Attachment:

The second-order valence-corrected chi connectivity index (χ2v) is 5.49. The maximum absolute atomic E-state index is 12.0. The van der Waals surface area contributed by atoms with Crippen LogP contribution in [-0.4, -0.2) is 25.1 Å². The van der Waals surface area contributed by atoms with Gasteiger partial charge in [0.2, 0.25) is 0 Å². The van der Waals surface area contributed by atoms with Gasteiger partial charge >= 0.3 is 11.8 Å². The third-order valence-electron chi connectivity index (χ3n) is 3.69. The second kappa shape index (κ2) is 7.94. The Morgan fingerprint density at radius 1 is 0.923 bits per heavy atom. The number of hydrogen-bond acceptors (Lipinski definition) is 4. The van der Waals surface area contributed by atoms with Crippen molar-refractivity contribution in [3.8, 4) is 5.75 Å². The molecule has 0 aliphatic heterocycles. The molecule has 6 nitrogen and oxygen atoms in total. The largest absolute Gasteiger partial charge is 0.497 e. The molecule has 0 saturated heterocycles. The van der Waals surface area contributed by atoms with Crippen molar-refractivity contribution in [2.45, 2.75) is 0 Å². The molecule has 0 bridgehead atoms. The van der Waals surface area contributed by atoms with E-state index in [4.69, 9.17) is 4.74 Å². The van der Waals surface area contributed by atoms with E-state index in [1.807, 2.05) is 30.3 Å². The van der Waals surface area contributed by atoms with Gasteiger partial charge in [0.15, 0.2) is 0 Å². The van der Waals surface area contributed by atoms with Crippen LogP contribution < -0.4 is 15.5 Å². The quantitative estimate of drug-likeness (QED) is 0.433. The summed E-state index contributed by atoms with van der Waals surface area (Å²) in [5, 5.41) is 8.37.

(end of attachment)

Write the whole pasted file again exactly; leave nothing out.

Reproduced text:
The second-order valence-corrected chi connectivity index (χ2v) is 5.49. The maximum absolute atomic E-state index is 12.0. The van der Waals surface area contributed by atoms with Crippen LogP contribution in [-0.4, -0.2) is 25.1 Å². The van der Waals surface area contributed by atoms with Gasteiger partial charge in [0.2, 0.25) is 0 Å². The van der Waals surface area contributed by atoms with Gasteiger partial charge >= 0.3 is 11.8 Å². The third-order valence-electron chi connectivity index (χ3n) is 3.69. The second kappa shape index (κ2) is 7.94. The Morgan fingerprint density at radius 1 is 0.923 bits per heavy atom. The number of hydrogen-bond acceptors (Lipinski definition) is 4. The van der Waals surface area contributed by atoms with Crippen molar-refractivity contribution in [3.8, 4) is 5.75 Å². The molecule has 0 aliphatic heterocycles. The molecule has 6 nitrogen and oxygen atoms in total. The largest absolute Gasteiger partial charge is 0.497 e. The molecule has 0 saturated heterocycles. The van der Waals surface area contributed by atoms with Crippen molar-refractivity contribution in [2.45, 2.75) is 0 Å². The molecule has 0 bridgehead atoms. The van der Waals surface area contributed by atoms with E-state index in [4.69, 9.17) is 4.74 Å². The van der Waals surface area contributed by atoms with E-state index in [1.807, 2.05) is 30.3 Å². The van der Waals surface area contributed by atoms with Gasteiger partial charge in [0.15, 0.2) is 0 Å². The van der Waals surface area contributed by atoms with Crippen LogP contribution < -0.4 is 15.5 Å². The quantitative estimate of drug-likeness (QED) is 0.433. The summed E-state index contributed by atoms with van der Waals surface area (Å²) in [5, 5.41) is 8.37.